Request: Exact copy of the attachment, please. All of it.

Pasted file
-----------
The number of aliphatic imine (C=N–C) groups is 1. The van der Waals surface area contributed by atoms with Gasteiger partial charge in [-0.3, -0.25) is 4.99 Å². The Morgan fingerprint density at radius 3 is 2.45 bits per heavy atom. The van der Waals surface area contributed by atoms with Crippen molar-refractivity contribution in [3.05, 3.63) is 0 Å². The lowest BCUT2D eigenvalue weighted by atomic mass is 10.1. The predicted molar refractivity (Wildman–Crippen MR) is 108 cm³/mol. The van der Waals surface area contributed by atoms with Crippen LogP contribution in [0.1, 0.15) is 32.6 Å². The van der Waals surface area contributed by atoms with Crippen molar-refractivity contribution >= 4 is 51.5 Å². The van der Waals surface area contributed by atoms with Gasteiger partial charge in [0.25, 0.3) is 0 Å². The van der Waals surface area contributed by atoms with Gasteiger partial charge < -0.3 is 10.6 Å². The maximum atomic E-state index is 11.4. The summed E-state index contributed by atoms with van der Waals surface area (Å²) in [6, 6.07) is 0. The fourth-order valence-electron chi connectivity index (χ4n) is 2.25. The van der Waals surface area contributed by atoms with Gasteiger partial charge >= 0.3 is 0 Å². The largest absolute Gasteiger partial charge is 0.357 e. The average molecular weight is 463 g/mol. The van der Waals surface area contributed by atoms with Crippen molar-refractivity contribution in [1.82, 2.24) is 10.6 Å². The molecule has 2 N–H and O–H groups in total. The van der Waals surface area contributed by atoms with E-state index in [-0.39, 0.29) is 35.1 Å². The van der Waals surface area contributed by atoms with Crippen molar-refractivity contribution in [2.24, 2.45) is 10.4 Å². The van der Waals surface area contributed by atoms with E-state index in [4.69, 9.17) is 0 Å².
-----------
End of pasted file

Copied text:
The number of aliphatic imine (C=N–C) groups is 1. The van der Waals surface area contributed by atoms with Gasteiger partial charge in [-0.3, -0.25) is 4.99 Å². The Morgan fingerprint density at radius 3 is 2.45 bits per heavy atom. The van der Waals surface area contributed by atoms with Crippen molar-refractivity contribution in [3.05, 3.63) is 0 Å². The lowest BCUT2D eigenvalue weighted by atomic mass is 10.1. The predicted molar refractivity (Wildman–Crippen MR) is 108 cm³/mol. The van der Waals surface area contributed by atoms with Crippen LogP contribution in [0.1, 0.15) is 32.6 Å². The van der Waals surface area contributed by atoms with Crippen molar-refractivity contribution >= 4 is 51.5 Å². The van der Waals surface area contributed by atoms with Gasteiger partial charge in [0.25, 0.3) is 0 Å². The van der Waals surface area contributed by atoms with Gasteiger partial charge < -0.3 is 10.6 Å². The maximum atomic E-state index is 11.4. The summed E-state index contributed by atoms with van der Waals surface area (Å²) in [6, 6.07) is 0. The fourth-order valence-electron chi connectivity index (χ4n) is 2.25. The van der Waals surface area contributed by atoms with Gasteiger partial charge >= 0.3 is 0 Å². The largest absolute Gasteiger partial charge is 0.357 e. The average molecular weight is 463 g/mol. The van der Waals surface area contributed by atoms with Crippen molar-refractivity contribution in [1.82, 2.24) is 10.6 Å². The molecule has 2 N–H and O–H groups in total. The van der Waals surface area contributed by atoms with E-state index in [-0.39, 0.29) is 35.1 Å². The van der Waals surface area contributed by atoms with Crippen molar-refractivity contribution in [2.24, 2.45) is 10.4 Å². The van der Waals surface area contributed by atoms with E-state index in [4.69, 9.17) is 0 Å².